But Jonah could not imagine God really wanting to bless the Ninevites — those ruthless, godless barbarians, with their arrogant kings and imperialistic intentions. There was no way Jonah was going to go out of his way to show mercy to people who didn’t deserve or desire it. So he boarded a ship bound for Tarshish.

We don’t know exactly where Tarshish was, but we know precisely what it represented: “away from the presence of the Lord” (Jonah 1:3).

Tarshish is any place other than where God calls you to go.

Skip to the end of the Jonah chronicle. Clearly, Jonah’s direction was changed by a great fish, but even after a great revival in Nineveh, the prophet’s heart had not changed.

Even after Nineveh repented, Jonah “re-pouted.” He told God: This is why I fled to Tarshish, “for I know that You are a gracious and merciful God, slow to anger and abundant in loving kindness” (Jonah 4:2).

If you are like me, there are some people more deserving of punishment than mercy. Like Jonah, we have a hard time thinking kindly of them.

Do you recall how God responded to Jonah? “Is it right for you to be angry?”

Sure is, said Jonah, “it is right for me to be angry, even to death” (4:9).

To which God replied, “should I not pity Nineveh?”

In other words, God has the right to show mercy to whomever He chooses, whether we like it or not.

Like Jonah, I lack mercy. I sometimes feel it my right to be angry at what some people do and say. I can’t understand how God puts up with their thinking!

Yesterday, while I was pondering this story, I got a video call from my friend who lives in the Middle East with his family. He works with a Christian ministry in a Muslim country. He and the local director had visited the Minister of Culture and Youth to request permission to distribute Christian literature in a refugee camp. My friend was really excited to meet cabinet officers. The press and photographers were on hand to document the occasion for the newspapers. I rejoiced with my friend over their successful day.

Then I said to him: “This is crazy, and a bit convicting. I can walk down my street and give Christian literature to anyone I meet. I can make friends with someone from the Muslim country you live in, and can actually read the Bible with them. And I don’t need approval from a cabinet minister to do so.”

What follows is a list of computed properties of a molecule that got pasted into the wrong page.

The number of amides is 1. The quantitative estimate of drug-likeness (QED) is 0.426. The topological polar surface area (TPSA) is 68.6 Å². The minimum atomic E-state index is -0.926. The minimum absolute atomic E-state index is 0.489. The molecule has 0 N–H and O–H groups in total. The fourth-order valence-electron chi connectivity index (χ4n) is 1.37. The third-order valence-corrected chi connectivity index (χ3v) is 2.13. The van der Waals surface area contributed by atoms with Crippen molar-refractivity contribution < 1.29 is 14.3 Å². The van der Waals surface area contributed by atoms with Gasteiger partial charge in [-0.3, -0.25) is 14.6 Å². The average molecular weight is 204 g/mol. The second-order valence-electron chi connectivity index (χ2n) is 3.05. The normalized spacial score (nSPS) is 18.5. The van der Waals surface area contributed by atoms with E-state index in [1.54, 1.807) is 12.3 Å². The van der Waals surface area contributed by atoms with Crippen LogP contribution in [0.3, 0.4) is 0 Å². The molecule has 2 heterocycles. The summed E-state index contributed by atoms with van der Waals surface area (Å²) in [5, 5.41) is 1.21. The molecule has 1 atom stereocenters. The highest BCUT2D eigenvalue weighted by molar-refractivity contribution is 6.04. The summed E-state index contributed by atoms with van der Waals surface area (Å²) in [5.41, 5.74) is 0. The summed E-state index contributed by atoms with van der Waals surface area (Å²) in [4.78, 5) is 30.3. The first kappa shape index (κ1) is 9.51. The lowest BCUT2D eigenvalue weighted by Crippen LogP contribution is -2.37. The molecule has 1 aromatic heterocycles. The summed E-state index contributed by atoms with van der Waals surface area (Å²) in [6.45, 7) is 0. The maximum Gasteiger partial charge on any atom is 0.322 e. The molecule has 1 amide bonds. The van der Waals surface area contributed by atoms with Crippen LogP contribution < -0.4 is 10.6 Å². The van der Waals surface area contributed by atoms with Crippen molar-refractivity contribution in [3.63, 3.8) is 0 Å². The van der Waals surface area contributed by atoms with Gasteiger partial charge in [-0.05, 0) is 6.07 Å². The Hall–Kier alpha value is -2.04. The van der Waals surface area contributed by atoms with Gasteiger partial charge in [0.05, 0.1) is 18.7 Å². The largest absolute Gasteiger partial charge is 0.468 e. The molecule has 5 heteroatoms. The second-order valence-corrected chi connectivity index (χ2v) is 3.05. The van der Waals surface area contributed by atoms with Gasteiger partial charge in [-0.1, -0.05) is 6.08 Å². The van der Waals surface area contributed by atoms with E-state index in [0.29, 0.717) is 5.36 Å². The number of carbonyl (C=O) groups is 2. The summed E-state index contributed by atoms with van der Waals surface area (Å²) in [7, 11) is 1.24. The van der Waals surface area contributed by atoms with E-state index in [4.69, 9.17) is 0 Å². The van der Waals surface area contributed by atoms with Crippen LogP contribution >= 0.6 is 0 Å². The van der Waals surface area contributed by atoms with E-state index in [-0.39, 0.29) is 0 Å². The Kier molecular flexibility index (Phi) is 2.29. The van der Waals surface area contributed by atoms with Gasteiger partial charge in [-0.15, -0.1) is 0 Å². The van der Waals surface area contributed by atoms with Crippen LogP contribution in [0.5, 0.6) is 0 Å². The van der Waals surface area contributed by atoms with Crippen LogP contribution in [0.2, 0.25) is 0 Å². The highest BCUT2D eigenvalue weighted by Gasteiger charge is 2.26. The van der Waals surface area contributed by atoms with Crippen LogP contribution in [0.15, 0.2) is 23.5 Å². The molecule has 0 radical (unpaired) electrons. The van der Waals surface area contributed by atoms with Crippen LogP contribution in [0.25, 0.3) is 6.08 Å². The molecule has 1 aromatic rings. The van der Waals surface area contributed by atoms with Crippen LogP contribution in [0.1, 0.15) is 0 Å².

Then last night Aimee and I took a stroll around our neighborhood as we occasionally do. We took two encouragement cards to neighbors going through hard times. Then we walked over to the apartments nearby where people from several nations live. We stopped and talked to some kids. Said hello to a cluster of women wearing burkas. But none of the adults we’ve met before were outdoors. So we returned home, having left behind a few smiles, waves, and our presence.

This reflection doesn’t really have a clear theme. But I understand Jonah’s urge to flee to Tarshish. I identify with the desire to stay on the couch rather than cross over to the other neighborhood.

And I see that God pays attention even on sloppy days.

Shhh, listen. The gospel is whispering

22 06 2020

The other day I was reading ROADMAP TO RECONCILIATION, by Brenda Salter McNeil, when I came up a quote which I immediately recognized as drawn from Paul’s letter to the Ephesians.

As we conclude our study of that epistle, and as we are currently living through a time of unrest due to discrimination, I wanted to bring this scriptural teaching to our attention.

We believe

  • that Christ’s work of reconciliation is made manifest in the church as the community of believers who have been reconciled with God and with one another (Eph. 2:11-22);
  • that unity is, therefore, both a gift and an obligation for the church of Jesus Christ; that through the working of God’s Spirit it is a binding force, yet simultaneously a reality which must be earnestly pursued and sought: one which the people of God must continually be built up to attain (Eph. 4:1-16);
  • that this unity must become visible so that the world may believe that separation, enmity and hatred between people and groups is sin which Christ has already conquered, and accordingly that anything which threatens this unity may have no place in the church and must be resisted (John 17:20-23);